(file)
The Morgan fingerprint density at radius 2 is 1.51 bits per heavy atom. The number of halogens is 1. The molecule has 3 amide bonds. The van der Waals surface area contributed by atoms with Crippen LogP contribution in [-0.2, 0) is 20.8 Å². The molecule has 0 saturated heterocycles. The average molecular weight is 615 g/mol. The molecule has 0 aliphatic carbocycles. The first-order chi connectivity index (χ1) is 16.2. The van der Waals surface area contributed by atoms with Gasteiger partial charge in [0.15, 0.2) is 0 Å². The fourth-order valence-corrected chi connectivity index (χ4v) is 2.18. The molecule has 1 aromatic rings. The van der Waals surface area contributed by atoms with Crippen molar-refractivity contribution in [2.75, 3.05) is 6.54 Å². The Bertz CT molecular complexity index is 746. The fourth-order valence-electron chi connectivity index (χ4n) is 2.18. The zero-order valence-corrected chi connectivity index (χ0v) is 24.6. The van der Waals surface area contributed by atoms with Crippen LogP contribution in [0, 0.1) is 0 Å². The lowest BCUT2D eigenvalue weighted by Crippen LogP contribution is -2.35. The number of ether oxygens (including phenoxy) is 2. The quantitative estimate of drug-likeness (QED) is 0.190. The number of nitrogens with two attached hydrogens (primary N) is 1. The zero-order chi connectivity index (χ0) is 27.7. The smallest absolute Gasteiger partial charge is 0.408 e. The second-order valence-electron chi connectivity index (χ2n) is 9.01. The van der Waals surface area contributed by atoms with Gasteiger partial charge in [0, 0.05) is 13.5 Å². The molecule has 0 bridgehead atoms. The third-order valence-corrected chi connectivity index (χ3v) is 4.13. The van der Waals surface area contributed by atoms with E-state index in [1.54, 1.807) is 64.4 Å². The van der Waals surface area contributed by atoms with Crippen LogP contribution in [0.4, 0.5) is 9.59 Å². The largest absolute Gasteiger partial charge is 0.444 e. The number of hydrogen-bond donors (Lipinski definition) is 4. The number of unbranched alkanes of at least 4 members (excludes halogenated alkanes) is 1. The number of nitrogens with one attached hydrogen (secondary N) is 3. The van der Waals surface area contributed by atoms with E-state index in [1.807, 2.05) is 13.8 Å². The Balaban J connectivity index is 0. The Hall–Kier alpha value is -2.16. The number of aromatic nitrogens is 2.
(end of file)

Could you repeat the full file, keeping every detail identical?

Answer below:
The Morgan fingerprint density at radius 2 is 1.51 bits per heavy atom. The number of halogens is 1. The molecule has 3 amide bonds. The van der Waals surface area contributed by atoms with Crippen LogP contribution in [-0.2, 0) is 20.8 Å². The molecule has 0 saturated heterocycles. The average molecular weight is 615 g/mol. The molecule has 0 aliphatic carbocycles. The first-order chi connectivity index (χ1) is 16.2. The van der Waals surface area contributed by atoms with Gasteiger partial charge in [0.15, 0.2) is 0 Å². The fourth-order valence-corrected chi connectivity index (χ4v) is 2.18. The molecule has 1 aromatic rings. The van der Waals surface area contributed by atoms with Crippen molar-refractivity contribution in [2.75, 3.05) is 6.54 Å². The Bertz CT molecular complexity index is 746. The fourth-order valence-electron chi connectivity index (χ4n) is 2.18. The zero-order valence-corrected chi connectivity index (χ0v) is 24.6. The van der Waals surface area contributed by atoms with Crippen LogP contribution in [0, 0.1) is 0 Å². The lowest BCUT2D eigenvalue weighted by Crippen LogP contribution is -2.35. The number of ether oxygens (including phenoxy) is 2. The quantitative estimate of drug-likeness (QED) is 0.190. The number of nitrogens with two attached hydrogens (primary N) is 1. The zero-order chi connectivity index (χ0) is 27.7. The smallest absolute Gasteiger partial charge is 0.408 e. The second-order valence-electron chi connectivity index (χ2n) is 9.01. The van der Waals surface area contributed by atoms with Gasteiger partial charge in [0, 0.05) is 13.5 Å². The molecule has 0 bridgehead atoms. The third-order valence-corrected chi connectivity index (χ3v) is 4.13. The van der Waals surface area contributed by atoms with E-state index in [1.54, 1.807) is 64.4 Å². The van der Waals surface area contributed by atoms with Crippen LogP contribution in [0.4, 0.5) is 9.59 Å². The largest absolute Gasteiger partial charge is 0.444 e. The number of hydrogen-bond donors (Lipinski definition) is 4. The number of unbranched alkanes of at least 4 members (excludes halogenated alkanes) is 1. The number of nitrogens with one attached hydrogen (secondary N) is 3. The van der Waals surface area contributed by atoms with E-state index in [1.807, 2.05) is 13.8 Å². The Balaban J connectivity index is 0. The Hall–Kier alpha value is -2.16. The number of aromatic nitrogens is 2.